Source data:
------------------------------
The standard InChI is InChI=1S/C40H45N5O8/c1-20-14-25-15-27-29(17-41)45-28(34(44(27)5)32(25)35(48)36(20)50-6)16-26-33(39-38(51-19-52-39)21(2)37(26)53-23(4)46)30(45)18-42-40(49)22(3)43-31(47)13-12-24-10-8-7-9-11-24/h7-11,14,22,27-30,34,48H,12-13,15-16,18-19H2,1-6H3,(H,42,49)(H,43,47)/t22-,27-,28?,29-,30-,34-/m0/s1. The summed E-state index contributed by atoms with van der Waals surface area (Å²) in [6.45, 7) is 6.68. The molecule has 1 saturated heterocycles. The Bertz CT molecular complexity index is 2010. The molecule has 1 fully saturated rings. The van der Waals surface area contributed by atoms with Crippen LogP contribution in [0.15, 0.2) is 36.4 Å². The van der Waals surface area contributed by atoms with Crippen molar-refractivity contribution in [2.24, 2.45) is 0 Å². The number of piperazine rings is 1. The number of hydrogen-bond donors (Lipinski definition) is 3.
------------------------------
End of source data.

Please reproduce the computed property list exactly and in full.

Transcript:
The standard InChI is InChI=1S/C40H45N5O8/c1-20-14-25-15-27-29(17-41)45-28(34(44(27)5)32(25)35(48)36(20)50-6)16-26-33(39-38(51-19-52-39)21(2)37(26)53-23(4)46)30(45)18-42-40(49)22(3)43-31(47)13-12-24-10-8-7-9-11-24/h7-11,14,22,27-30,34,48H,12-13,15-16,18-19H2,1-6H3,(H,42,49)(H,43,47)/t22-,27-,28?,29-,30-,34-/m0/s1. The summed E-state index contributed by atoms with van der Waals surface area (Å²) in [6.45, 7) is 6.68. The molecule has 1 saturated heterocycles. The Bertz CT molecular complexity index is 2010. The molecule has 1 fully saturated rings. The van der Waals surface area contributed by atoms with Crippen LogP contribution in [0.15, 0.2) is 36.4 Å². The van der Waals surface area contributed by atoms with Crippen molar-refractivity contribution in [2.24, 2.45) is 0 Å². The number of piperazine rings is 1. The number of hydrogen-bond donors (Lipinski definition) is 3.